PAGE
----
Although the overall divorce rate is falling, it is rising sharply for those 40 and over, with the decline only for those aged 25-39. Divorce is one of the top three stressors in life, and is often coupled with moving, another of the top three. When divorces become highly conflictual, the psychological, physical, and financial toll are nearly unbearable. 

Coping with divorce requires significant emotional-regulation skills and a chance grieve the loss of the most important relationship in a person's life. However, when you thoughtfully and honestly approach divorce with a commitment to learning from this most painful life experience you can ultimately move on to create a more joyful and fulfilling life. But getting through the divorce transition can test even the most resilient of us.

Divorce and Children

When handled well, children can thrive after a period of adjustment to their parents' divorce. The key is LOW CONFLICT. In fact, children are at risk for numerous problems, including depression, anxiety, drug use, school dropout, when there is high conflict between their parents—whether divorced or in the same house. In fact, children whose parents argue frequently in the home have the same risks for poor outcomes as children from high-conflict divorced parents.


The majority of households in US are now blended families, surpassing nuclear and single-parent households. However, the blending of two families can be a challenge, and most couples underestimate how long and slow the process should take. Experts estimate that most blended families need 5 years to successful transition to a sense of integration and wholeness.

My Approach

Comprehensive Assessment

I begin with a comprehensive assessment that includes not only standard DSM diagnosis, but also consider specific brain-based subtypes of stress; relational dynamics that inform choice of treatment; and other physical factors that may contribute to the symptoms. Beginning with a comprehensive understanding of the psychological, relational, and physiological factors ensures that treatment is focused on the right issues.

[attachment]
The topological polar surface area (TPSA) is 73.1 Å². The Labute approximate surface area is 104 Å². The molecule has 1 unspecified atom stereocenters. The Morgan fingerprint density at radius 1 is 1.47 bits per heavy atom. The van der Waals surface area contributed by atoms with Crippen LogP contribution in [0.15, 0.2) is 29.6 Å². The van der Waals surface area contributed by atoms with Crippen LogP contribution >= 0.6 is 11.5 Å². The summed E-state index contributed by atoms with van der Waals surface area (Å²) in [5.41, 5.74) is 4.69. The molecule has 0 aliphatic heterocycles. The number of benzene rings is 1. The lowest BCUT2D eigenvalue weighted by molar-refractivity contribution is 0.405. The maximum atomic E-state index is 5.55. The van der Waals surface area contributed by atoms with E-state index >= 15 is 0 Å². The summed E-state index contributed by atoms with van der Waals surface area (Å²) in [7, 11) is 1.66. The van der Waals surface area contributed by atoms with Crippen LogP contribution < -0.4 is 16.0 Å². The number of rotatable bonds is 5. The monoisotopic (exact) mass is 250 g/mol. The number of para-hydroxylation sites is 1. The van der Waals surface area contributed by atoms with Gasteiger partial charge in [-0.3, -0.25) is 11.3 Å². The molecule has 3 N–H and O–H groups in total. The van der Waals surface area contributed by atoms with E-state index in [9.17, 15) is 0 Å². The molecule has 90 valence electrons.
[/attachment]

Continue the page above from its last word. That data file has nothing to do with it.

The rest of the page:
Early Treatment

The initial phases of treatment focus on helping clients to emotionally process the divorce and cope with the numerous stressors that are involved in the process. If there are children involved, addressing parenting issues is also critical. Managing the strong emotions involved with divorce is essential to reducing potential damage from unnecessarily hostile legal battles, dragging children into the conflict, or making poor choices as a way to cope.

Recovery Phase

Once the crisis issues are stabilized, I work with clients to identify what happened in their marriage and what they can learn from this. Without 6-12 months of honest reflection on your own role in the dissolved marriage, you are almost always guaranteed to repeat the pattern again in your next relationship. When you do the work to examine your patterns, you are much more likely to enter into a healthier relationship next time.

Moving On to a New Life

In the final phase, I help clients in rebuilding a happier life and improved skills for maintaining health relationships. Although it often did not seem possible at first, my clients invariably emerge from divorce more confident and happier than before, leading a life more closely aligned with their dreams.

Practical Resources

Most clients find that reading books on related to divorce help support them in coping with the strong emotions, fears, and loss and reduce the sense of failure and isolation.


Rebuilding provides a comprehensive guidebook from the initial shock of divorce to creating a new, vibrant future. The authors provide guidance in coping with the many difficult emotions related to divorce, such as grief, guilt, rejection, loneliness, and trust.

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Getting Past Your Break Up provides a non-nonsense guide for recovering from a potentially conflictual breakup by helping you set clear boundaries that allow you to focus on healing. The book also addresses how to make life easier for children during the divorce and strategies for moving on.


The Co-Parenting Handbook guides parents through the separation and divorce process with a focus on minimizing negative effects on the children. It covers common areas of conflict, such as holidays, new partners, public spaces, and finances.

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Saving Your Second Marriage Before It Starts guides you through a series of nine questions to reflect on whether you are ready to start again. It educates on essential relationship skills correlated with happy marriages.

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The Divorce Workbook for Children has 40 activities to help children discuss their feelings and cope with divorce. It can also be used as a reference for discussing divorce with your children.

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Written for younger children, Two Homes is a storybook that helps children adjust to common changes that are part of divorce.